In Part One, we argued that when marketing their products, tech companies should resist the tendency to over-describe them, and be careful about using technical jargon. In this part, we look at whether this still applies to B2B.
Do B2B buyers need a different diet?
A little while ago, we published our 5 minute introduction to B2B marketing. In that article, we pointed out that:
…in a B2B transaction, buyers are going to be more concerned with making the right choice…buying decisions tend to be less impulsive, better researched, and more rational. B2B buyers are more demanding and less prone to taking risks.
So, B2B buyers are more likely to be technically clued-up, and need more information to make a decision. Does that mean that B2B tech companies are safe to use lengthy, jargon-laden product descriptions in their marketing?
There are several reasons why we don’t think so.
Not all your buyers may understand tech jargon
The B2B buying process may involve several parties, but in many cases, they may have radically different levels of technical understanding. Copy such as, “Transparent multi-tenancy virtualisation platforms delivered on appliances and managed from the cloud”* might have the more technically-minded transfixed, but may leave other stakeholders scratching their heads.
*Lightly adapted from a real tech company ad.
Jargon is irritating to read
Research by several organisations indicates that even professionals don’t respond well to jargon-filled marketing copy. Using too much jargon, even if your readers understand it, makes reading your copy like wading through treacle. If there’s one thing your B2B buyer doesn’t want to do, it’s spend precious time and energy for an uncertain reward.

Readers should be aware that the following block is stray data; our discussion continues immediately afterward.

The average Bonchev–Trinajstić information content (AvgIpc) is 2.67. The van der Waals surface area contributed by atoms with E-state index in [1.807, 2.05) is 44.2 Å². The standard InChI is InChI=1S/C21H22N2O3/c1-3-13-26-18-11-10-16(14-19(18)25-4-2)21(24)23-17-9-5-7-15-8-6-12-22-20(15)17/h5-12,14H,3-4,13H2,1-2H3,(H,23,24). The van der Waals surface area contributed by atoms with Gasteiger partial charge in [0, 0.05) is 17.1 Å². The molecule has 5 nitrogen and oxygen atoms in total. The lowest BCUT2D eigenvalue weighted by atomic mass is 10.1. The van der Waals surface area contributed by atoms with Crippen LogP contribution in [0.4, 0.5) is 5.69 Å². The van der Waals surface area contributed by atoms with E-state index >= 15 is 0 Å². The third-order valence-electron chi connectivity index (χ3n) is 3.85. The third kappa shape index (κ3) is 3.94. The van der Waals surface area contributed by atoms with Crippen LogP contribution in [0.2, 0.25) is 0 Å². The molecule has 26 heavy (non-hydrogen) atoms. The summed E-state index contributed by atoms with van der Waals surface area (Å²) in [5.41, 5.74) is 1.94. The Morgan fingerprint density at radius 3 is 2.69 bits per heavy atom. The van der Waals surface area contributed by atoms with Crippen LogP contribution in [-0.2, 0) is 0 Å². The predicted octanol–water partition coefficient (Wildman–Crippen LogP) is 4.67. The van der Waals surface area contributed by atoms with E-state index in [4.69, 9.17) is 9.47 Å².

B2B buyers still need to be told the benefits
In the first part of this post, we referenced the marketing maxim of selling the benefits, not the product. Despite the different needs of B2B buyers, this rule still applies. B2B marketing copy shouldn’t leave your audience guessing how you will improve their business or working lives. That stage should be done for them.
We think that jargon can be an indicator of how well you’re doing this. A lot of jargon probably means that you’re focusing on the product, and they may be at the expense of explaining its benefits.
The case for some tech jargon
To summarise: we think tech companies use far too much jargon. It’s boring to read, it may be gobbledegook for some of your audience, and it makes you focus on the product rather than the benefits. But hang on — let’s not throw out the baby with the bathwater. Jargon still has its place in tech marketing.
In B2B, without some technical terms, you risk looking like lightweights who don’t understand your own industry. And removing every technical term will leave your copy bland and lacking in specifics. Judicious use of jargon can also help to convey ideas succinctly, making your copy shorter and more efficient.
Where does that leave us?
The keys are to recognise that a little jargon goes a long way and to know your audience. To judge how much is appropriate, why not talk to your buyers? In a ten-minute phone call, you can gain a wealth of feedback on what sort of language they naturally use and more accurately gauge the correct level.
B2C learned long ago that exhausting technical descriptions weren’t what their buyers wanted. With a bit of moderation, B2B businesses could learn from them.
With 20 years’ industry experience, the CEC Marketing have worked in a range of sectors. However, we specialise in marketing for technology companies. Whether you’re looking for help with an email campaign, ethical telemarketing, sourcing data or anything else marketing-related, we’d love to talk to you.